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1. Remedies for Constitutional Violations I: The Exclusionary Rule and Entrapment Chapter 10
2. Types of Remedies Remedies affecting the outcome of the state’s criminal case against defendant:
The exclusionary rule
The defense of entrapment
Remedies sought in separate proceedings:
Criminal prosecution of officers
Civil lawsuits to sue officers, departments, and/or municipalities
Administrative review of police misconduct
3. History of the Exclusionary Rule
4. Mapp v. Ohio 367 U.S. 643 (1961)
5. Justifications for the Exclusionary Rule Constitutional rights—The Fourth, Fifth, Sixth, and Fourteenth Amendment rights have no value without the exclusion.
Judicial integrity—The courts shouldn’t participate in unconstitutional behavior by approving it.
Deterrence—Prevent unconstitutional conduct by government officers.
6. Collateral Use Collateral use—Illegally obtained evidence is admissible in all non-trial settings (bail hearings, preliminary hearings, grand jury proceedings, habeas corpus proceedings).
7. Cross Examination During cross examination, the prosecution can use illegally obtained evidence to undermine (impeach) defense witnesses’ (including the defendant’s) credibility.
8. Attenuation Tainted evidence is admissible if the totality of circumstances in the case proves that the poisonous connection between police illegal action and the evidence has weakened (attenuated) enough.
9. Independent Source Tainted evidence is admissible if, after violating the Constitution, officers get the same evidence in a totally separate lawful action.
10. Inevitable Discovery Tainted evidence is admissible if police law breaking produced the evidence but the evidence would have been discovered eventually anyway.
11. Nix v. Williams1984 Appeal from retrial of Robert Williams
Brewer v. Williams
7 years later
Search party would have discovered
12. Persons Seized Illegally Persons seized (arrested) illegally aren’t fruit of the poisonous tree, so they can be produced, tried, and convicted in court.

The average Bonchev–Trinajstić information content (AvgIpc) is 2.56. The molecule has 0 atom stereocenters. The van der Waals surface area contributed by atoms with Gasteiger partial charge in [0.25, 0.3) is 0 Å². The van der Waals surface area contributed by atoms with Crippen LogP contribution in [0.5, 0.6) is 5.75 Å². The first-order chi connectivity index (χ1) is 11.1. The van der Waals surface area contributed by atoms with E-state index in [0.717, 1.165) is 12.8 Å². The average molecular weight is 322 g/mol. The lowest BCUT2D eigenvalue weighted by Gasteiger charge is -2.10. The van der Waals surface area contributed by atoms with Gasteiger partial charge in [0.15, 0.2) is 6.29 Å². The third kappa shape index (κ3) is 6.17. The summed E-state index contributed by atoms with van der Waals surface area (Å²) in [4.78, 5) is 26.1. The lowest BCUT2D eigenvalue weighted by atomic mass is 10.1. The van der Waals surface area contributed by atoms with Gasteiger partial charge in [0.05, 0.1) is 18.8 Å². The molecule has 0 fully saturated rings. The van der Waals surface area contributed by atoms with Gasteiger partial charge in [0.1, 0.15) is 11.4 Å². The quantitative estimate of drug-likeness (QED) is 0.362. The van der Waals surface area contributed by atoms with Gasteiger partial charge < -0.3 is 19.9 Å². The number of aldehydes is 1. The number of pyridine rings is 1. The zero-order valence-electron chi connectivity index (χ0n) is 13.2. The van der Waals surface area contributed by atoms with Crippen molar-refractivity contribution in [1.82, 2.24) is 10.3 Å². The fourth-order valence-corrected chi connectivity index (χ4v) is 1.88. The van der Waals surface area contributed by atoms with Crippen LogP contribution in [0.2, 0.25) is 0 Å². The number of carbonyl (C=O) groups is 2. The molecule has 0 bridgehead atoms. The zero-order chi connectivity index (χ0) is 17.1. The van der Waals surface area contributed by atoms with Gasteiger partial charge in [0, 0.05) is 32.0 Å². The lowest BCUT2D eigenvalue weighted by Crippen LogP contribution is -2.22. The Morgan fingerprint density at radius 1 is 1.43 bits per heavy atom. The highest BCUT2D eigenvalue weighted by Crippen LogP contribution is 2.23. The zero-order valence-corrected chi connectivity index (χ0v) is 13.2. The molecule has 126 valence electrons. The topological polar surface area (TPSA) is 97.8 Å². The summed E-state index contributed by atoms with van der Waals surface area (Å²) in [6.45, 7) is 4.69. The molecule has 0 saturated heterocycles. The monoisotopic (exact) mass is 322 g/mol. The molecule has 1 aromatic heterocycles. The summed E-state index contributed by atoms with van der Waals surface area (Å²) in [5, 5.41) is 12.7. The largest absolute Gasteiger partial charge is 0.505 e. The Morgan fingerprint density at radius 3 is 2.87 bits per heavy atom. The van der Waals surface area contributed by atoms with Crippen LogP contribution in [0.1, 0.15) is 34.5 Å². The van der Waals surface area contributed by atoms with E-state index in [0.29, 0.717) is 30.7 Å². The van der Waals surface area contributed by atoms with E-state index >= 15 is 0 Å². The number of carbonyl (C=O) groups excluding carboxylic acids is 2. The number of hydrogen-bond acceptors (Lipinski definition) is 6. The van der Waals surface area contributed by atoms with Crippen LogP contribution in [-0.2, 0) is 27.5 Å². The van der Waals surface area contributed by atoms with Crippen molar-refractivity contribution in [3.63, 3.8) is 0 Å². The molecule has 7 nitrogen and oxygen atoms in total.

Courts don’t ask how individual got to court.
13. The Reasonable, Good Faith Exception The reasonable, good faith exception, created by U.S. v. Leon (1984), allows the government to use evidence obtained from searches based on unlawful search warrants if officers honestly and reasonably believed they were lawful.
The law was created to prevent misconduct.
The rule has no deterrent effect if officers believed they were doing everything legitimately.
14. U.S. v. Leon
468 U.S. 897
15. Non-Law Enforcement Government Officials The exclusionary rule is in place only to prevent unconstitutional government actions.
The rule applies to police because they are deterred by exclusion.
The rule doesn’t apply to judges and other court personnel because there’s no evidence that exclusion would deter their misconduct.
16. Arizona v. Evans 514 U.S. 1 (1995)
17. The Defense of Entrapment Criminal cases are dismissed if the government pressured defendants to commit crimes they wouldn’t have otherwise committed.
The defense of entrapment is an affirmative defense.
Defendants have the burden of introducing evidence that they were entrapped before the government must prove they weren’t.
18. Encouragement vs. Entrapment Encouragement is not entrapment.
Two tests determine the line between entrapment and encouragement.
The subjective test focuses on the defendant’s predisposition to commit the crime.
The objective test focuses on the behavior of law enforcement.
19. Jacobson v. U.S.
503 U.S. 540